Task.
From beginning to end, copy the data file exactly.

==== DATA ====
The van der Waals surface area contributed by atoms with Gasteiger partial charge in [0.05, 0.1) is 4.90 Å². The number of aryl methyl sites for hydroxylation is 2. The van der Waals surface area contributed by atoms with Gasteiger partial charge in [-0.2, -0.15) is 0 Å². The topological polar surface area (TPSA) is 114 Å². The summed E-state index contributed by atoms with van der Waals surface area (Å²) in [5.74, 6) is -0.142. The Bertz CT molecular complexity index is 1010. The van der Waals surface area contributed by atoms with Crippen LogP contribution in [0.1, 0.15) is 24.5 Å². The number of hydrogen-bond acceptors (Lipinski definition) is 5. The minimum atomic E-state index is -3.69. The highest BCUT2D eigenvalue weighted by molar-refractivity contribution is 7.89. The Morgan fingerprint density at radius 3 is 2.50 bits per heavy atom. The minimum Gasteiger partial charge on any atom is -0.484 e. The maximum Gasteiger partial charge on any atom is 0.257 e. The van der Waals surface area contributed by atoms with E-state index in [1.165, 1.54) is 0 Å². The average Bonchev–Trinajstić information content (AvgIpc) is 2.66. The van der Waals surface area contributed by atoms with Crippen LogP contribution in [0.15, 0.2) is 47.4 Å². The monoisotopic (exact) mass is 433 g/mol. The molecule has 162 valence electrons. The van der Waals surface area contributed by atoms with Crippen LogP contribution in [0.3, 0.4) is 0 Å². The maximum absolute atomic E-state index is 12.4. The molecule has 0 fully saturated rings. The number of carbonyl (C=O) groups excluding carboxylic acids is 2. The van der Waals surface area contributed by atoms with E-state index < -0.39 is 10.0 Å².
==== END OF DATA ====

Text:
The van der Waals surface area contributed by atoms with Gasteiger partial charge in [0.05, 0.1) is 4.90 Å². The number of aryl methyl sites for hydroxylation is 2. The van der Waals surface area contributed by atoms with Gasteiger partial charge in [-0.2, -0.15) is 0 Å². The topological polar surface area (TPSA) is 114 Å². The summed E-state index contributed by atoms with van der Waals surface area (Å²) in [5.74, 6) is -0.142. The Bertz CT molecular complexity index is 1010. The van der Waals surface area contributed by atoms with Crippen LogP contribution in [0.1, 0.15) is 24.5 Å². The number of hydrogen-bond acceptors (Lipinski definition) is 5. The minimum atomic E-state index is -3.69. The highest BCUT2D eigenvalue weighted by molar-refractivity contribution is 7.89. The Morgan fingerprint density at radius 3 is 2.50 bits per heavy atom. The minimum Gasteiger partial charge on any atom is -0.484 e. The maximum Gasteiger partial charge on any atom is 0.257 e. The van der Waals surface area contributed by atoms with E-state index in [1.165, 1.54) is 0 Å². The average Bonchev–Trinajstić information content (AvgIpc) is 2.66. The van der Waals surface area contributed by atoms with Crippen LogP contribution in [0.15, 0.2) is 47.4 Å². The monoisotopic (exact) mass is 433 g/mol. The molecule has 162 valence electrons. The van der Waals surface area contributed by atoms with Crippen LogP contribution in [0.3, 0.4) is 0 Å². The maximum absolute atomic E-state index is 12.4. The molecule has 0 fully saturated rings. The number of carbonyl (C=O) groups excluding carboxylic acids is 2. The van der Waals surface area contributed by atoms with E-state index < -0.39 is 10.0 Å².